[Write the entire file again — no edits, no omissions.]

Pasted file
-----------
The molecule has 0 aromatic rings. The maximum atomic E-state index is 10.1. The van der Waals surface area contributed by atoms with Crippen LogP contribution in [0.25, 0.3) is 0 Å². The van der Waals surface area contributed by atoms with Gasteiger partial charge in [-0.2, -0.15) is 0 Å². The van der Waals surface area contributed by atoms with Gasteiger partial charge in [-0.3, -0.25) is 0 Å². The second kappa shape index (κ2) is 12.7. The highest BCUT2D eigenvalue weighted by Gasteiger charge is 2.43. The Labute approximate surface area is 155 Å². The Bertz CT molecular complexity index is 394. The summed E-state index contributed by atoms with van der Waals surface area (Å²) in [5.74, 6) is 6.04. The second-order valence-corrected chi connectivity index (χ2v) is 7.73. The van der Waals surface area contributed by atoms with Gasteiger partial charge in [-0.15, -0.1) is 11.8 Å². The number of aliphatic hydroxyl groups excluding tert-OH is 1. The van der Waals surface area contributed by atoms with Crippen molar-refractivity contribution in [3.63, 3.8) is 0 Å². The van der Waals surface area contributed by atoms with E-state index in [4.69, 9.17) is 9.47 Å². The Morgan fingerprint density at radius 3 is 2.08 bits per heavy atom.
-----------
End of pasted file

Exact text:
The molecule has 0 aromatic rings. The maximum atomic E-state index is 10.1. The van der Waals surface area contributed by atoms with Crippen LogP contribution in [0.25, 0.3) is 0 Å². The van der Waals surface area contributed by atoms with Gasteiger partial charge in [-0.2, -0.15) is 0 Å². The van der Waals surface area contributed by atoms with Gasteiger partial charge in [-0.3, -0.25) is 0 Å². The second kappa shape index (κ2) is 12.7. The highest BCUT2D eigenvalue weighted by Gasteiger charge is 2.43. The Labute approximate surface area is 155 Å². The Bertz CT molecular complexity index is 394. The summed E-state index contributed by atoms with van der Waals surface area (Å²) in [5.74, 6) is 6.04. The second-order valence-corrected chi connectivity index (χ2v) is 7.73. The van der Waals surface area contributed by atoms with Gasteiger partial charge in [-0.15, -0.1) is 11.8 Å². The number of aliphatic hydroxyl groups excluding tert-OH is 1. The van der Waals surface area contributed by atoms with Crippen molar-refractivity contribution in [3.63, 3.8) is 0 Å². The van der Waals surface area contributed by atoms with E-state index in [4.69, 9.17) is 9.47 Å². The Morgan fingerprint density at radius 3 is 2.08 bits per heavy atom.